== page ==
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#33995 - 10/24/07 09:25 PM Re: "The Moral Equivalent Of War" [Re: Daniel]
oenophore Online   confused
Carpal Tunnel

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I'm not naysaying what you advocate, Daniel; just expressing pessimism over the likelihood of its adoption.
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#33997 - 10/24/07 09:31 PM Re: "The Moral Equivalent Of War" [Re: Daniel]
oenophore Online   confused
Carpal Tunnel

Registered: 09/24/01
Posts: 5977
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swatting migrating birds

Here I may show my ignorance of ornithology and/or the history of wind technology.
Might wind-driven ultrasonic whistles at blade tips alert birds to the blade threat?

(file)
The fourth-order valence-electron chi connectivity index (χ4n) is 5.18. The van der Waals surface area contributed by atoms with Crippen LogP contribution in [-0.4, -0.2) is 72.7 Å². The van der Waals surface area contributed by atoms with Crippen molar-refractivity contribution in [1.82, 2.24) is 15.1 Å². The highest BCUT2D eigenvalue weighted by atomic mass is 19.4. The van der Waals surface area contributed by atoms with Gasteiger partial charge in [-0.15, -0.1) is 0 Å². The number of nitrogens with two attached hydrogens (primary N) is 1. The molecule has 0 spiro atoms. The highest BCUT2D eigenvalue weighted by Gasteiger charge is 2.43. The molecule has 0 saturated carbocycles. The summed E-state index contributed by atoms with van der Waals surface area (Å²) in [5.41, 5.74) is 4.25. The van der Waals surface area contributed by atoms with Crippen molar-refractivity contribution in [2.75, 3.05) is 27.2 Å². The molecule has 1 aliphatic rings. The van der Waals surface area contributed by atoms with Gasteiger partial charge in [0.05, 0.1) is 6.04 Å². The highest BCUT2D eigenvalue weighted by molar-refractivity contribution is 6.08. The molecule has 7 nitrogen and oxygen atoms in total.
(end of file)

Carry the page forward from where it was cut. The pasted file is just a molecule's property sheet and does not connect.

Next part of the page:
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#34000 - 10/24/07 11:59 PM Re: "The Moral Equivalent Of War" [Re: MarcC]
Mike Rawdon Offline

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Yup, seen the ones out near Palm Springs that you pictured. The farm south of I-10 is much more extensive than your photo shows. And, sorry to disappoint you, but I get a thrill out of seeing it too. It sure beats looking at a coal pit mine or an oil refinery.

The bird killing thing? Well that just doesn't bother me.

The turbines I saw this summer were striking for their size. These were the real deal, 50meter blade jobbies. Impressive in their size. Nothing I've seen in the US was that big.

Back to the original post... I wonder what Democratic (Vice) Presidential types are preaching about THIS decade that we're going to wish we paid more heed to in, say, 2030??

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#34001 - 10/25/07 12:36 AM Re: "The Moral Equivalent Of War" [Re: Mike Rawdon]